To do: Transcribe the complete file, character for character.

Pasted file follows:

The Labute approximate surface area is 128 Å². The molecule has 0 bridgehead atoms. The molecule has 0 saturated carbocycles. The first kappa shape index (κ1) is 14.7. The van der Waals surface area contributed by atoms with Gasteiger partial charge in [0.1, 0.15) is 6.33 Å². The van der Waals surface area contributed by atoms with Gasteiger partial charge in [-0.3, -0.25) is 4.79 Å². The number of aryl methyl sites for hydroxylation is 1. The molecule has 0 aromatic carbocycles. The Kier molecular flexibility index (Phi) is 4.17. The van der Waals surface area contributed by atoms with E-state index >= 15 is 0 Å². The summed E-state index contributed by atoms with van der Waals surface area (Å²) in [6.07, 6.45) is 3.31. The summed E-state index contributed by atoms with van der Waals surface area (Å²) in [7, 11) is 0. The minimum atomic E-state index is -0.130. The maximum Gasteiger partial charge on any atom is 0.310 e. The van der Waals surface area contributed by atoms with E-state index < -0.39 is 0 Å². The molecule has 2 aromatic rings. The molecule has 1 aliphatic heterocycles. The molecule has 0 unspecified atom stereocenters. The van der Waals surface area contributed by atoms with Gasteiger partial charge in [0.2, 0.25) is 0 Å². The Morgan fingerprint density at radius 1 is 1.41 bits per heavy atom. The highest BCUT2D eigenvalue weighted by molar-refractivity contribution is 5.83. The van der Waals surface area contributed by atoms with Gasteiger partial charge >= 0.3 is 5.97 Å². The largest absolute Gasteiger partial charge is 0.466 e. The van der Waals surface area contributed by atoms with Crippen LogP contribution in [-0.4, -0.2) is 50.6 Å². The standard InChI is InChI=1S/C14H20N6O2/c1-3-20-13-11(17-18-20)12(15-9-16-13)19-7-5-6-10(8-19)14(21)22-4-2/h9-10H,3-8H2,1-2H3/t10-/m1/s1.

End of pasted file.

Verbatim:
The Labute approximate surface area is 128 Å². The molecule has 0 bridgehead atoms. The molecule has 0 saturated carbocycles. The first kappa shape index (κ1) is 14.7. The van der Waals surface area contributed by atoms with Gasteiger partial charge in [0.1, 0.15) is 6.33 Å². The van der Waals surface area contributed by atoms with Gasteiger partial charge in [-0.3, -0.25) is 4.79 Å². The number of aryl methyl sites for hydroxylation is 1. The molecule has 0 aromatic carbocycles. The Kier molecular flexibility index (Phi) is 4.17. The van der Waals surface area contributed by atoms with E-state index >= 15 is 0 Å². The summed E-state index contributed by atoms with van der Waals surface area (Å²) in [6.07, 6.45) is 3.31. The summed E-state index contributed by atoms with van der Waals surface area (Å²) in [7, 11) is 0. The minimum atomic E-state index is -0.130. The maximum Gasteiger partial charge on any atom is 0.310 e. The van der Waals surface area contributed by atoms with E-state index < -0.39 is 0 Å². The molecule has 2 aromatic rings. The molecule has 1 aliphatic heterocycles. The molecule has 0 unspecified atom stereocenters. The van der Waals surface area contributed by atoms with Gasteiger partial charge in [0.2, 0.25) is 0 Å². The Morgan fingerprint density at radius 1 is 1.41 bits per heavy atom. The highest BCUT2D eigenvalue weighted by molar-refractivity contribution is 5.83. The van der Waals surface area contributed by atoms with Gasteiger partial charge >= 0.3 is 5.97 Å². The largest absolute Gasteiger partial charge is 0.466 e. The van der Waals surface area contributed by atoms with Crippen LogP contribution in [-0.4, -0.2) is 50.6 Å². The standard InChI is InChI=1S/C14H20N6O2/c1-3-20-13-11(17-18-20)12(15-9-16-13)19-7-5-6-10(8-19)14(21)22-4-2/h9-10H,3-8H2,1-2H3/t10-/m1/s1.